Mighty Big Fleas
That saying often comes to mind when I look at blogs and comments by parents who have gotten involved with a biomedical program of some sort. I don't mean the hardcore fanatics who build paranoid conspiracy-theory websites that reflect a total disconnect from reality. Rather, I'm talking about well-intentioned, mostly rational parents who claim that they're just trying different options to help their child, that a particular diet or therapy has been good for their child, and that everyone ought to respect their right as parents to make decisions in their child's best interests.
Well, okay, I don't have a problem with parents who want to try reasonable alternative diets for children who have food intolerances, as long as the children are getting proper care from competent doctors and are not being abused or malnourished. Unfortunately, that often is not the case when we're talking about "biomed" in general. There has been some discussion recently on the autism blogs about the responsibility of bloggers for the consequences of their words; and in my view, that applies with equal force to careless advice, careless stereotypes, and careless endorsements.
This is what I have to say to parents who assert that they are "curing" or "recovering" their child (or similar language) through biomed: You need to understand that when you write something like that, you're not just recommending the nice nutritionist who sold you some vitamins and advised you not to let Johnny stuff himself full of junk food. By making such a broad statement, you are condoning and perpetuating and, by association, making yourself morally culpable for the worst abuses of biomed.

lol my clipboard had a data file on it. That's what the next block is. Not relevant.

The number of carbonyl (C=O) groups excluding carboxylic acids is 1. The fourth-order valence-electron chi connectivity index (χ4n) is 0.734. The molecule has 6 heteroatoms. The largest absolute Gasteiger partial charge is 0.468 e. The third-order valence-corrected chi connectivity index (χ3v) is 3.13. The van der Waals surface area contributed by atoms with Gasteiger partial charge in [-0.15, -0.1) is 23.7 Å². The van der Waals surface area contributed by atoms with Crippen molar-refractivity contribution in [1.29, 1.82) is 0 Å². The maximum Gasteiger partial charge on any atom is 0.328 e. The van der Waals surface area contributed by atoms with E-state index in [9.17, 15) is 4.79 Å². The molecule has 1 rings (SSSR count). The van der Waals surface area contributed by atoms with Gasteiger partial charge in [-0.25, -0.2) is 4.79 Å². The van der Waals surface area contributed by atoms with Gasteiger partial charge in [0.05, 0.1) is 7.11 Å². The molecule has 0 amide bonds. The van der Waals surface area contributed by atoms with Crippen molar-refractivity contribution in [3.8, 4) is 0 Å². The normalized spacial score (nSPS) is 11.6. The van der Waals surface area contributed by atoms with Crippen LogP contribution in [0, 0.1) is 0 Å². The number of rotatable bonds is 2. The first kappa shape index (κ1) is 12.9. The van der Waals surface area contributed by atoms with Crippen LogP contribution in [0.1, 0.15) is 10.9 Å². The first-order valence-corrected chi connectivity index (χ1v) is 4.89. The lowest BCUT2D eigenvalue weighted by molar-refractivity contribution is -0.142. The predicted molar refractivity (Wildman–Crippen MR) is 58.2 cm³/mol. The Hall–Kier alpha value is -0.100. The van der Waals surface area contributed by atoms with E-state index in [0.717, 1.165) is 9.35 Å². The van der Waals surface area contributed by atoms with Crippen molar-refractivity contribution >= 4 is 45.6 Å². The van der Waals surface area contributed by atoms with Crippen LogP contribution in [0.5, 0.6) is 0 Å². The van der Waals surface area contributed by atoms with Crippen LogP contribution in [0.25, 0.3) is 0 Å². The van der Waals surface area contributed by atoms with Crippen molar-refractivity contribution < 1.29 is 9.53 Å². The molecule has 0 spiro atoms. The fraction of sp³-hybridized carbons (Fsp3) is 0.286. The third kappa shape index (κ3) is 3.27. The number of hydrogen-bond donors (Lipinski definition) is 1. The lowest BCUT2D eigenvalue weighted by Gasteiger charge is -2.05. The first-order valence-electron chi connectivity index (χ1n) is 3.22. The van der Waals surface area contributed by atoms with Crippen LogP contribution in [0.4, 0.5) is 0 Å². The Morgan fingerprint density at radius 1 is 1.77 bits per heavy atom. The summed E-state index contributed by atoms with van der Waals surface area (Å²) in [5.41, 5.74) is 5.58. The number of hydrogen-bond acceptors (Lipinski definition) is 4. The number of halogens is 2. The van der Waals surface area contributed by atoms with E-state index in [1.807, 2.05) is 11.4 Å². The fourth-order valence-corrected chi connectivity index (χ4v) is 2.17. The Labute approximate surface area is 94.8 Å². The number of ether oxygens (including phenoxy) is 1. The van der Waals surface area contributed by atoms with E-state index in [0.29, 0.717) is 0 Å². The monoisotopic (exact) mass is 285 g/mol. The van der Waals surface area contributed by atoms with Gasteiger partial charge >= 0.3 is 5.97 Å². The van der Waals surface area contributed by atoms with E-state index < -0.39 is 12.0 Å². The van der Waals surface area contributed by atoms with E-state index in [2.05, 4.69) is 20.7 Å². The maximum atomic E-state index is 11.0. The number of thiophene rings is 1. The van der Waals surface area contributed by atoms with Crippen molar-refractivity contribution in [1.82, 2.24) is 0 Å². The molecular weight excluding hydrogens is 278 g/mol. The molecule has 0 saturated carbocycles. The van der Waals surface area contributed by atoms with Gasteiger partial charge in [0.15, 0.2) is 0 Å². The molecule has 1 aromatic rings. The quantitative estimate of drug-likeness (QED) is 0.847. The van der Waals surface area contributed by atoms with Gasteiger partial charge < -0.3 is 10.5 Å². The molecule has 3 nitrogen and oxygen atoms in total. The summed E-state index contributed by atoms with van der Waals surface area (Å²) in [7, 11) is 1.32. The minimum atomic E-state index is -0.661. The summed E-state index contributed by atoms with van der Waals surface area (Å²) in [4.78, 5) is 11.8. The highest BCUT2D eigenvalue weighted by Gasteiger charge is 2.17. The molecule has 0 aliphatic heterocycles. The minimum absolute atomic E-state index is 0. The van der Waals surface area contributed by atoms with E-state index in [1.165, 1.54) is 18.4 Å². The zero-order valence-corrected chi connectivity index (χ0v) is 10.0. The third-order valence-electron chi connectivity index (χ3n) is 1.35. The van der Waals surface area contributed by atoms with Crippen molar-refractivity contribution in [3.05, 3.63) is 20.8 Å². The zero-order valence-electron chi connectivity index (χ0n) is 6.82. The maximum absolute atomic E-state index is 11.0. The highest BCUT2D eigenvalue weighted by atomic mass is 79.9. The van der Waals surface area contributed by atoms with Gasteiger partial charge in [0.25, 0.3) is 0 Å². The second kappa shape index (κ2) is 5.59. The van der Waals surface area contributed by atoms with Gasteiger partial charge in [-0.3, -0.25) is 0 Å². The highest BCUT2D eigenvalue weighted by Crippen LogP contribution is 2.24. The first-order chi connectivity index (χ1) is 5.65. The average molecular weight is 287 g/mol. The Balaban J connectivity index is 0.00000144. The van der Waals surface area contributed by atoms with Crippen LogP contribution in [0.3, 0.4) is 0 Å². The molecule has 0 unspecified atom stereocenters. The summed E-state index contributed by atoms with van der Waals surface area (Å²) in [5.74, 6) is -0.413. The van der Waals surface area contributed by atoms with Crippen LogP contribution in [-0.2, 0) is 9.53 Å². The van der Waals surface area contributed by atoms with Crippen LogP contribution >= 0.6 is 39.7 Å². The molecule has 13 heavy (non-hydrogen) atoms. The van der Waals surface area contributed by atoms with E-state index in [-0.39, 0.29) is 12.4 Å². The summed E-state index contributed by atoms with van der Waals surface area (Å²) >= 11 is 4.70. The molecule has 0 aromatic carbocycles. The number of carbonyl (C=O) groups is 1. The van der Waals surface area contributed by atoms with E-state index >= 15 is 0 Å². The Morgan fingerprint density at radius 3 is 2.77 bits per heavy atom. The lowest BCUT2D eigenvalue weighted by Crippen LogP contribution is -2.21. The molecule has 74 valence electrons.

So far, that includes the quack treatment of chelation, which can be fatal. Although some autistic children have been fortunate enough to survive intravenous chelation, they have been put through much unnecessary pain and suffering with no medically proven benefits. The long list of bogus cures has expanded to include injections of gold salts, a rheumatoid arthritis remedy that is known to be highly toxic. Biomed quackery knows no bounds and no shame: there is even a "protocol" for using chemical castration drugs on autistic children.
As horrifying, abusive, and life-threatening as these fraudulent therapies are, it can fairly be argued that the worst crime of the biomed hucksters has been their routine use of hateful and dehumanizing language to describe autistic people. By referring to autism as a plague, an epidemic, an abyss, etc., they have deliberately created a very profitable (for them) culture of despair in which some parents desperately try every sham therapy that comes down the pike, believing that the risk to the child is justified because it's better to be dead than autistic. And it is only a short step, as we have tragically seen, from biomed's cynical marketing of despair and hopelessness to a bleak social environment so bereft of decency and tolerance that some consider it morally justifiable to murder an autistic child.
Them's some mighty big fleas.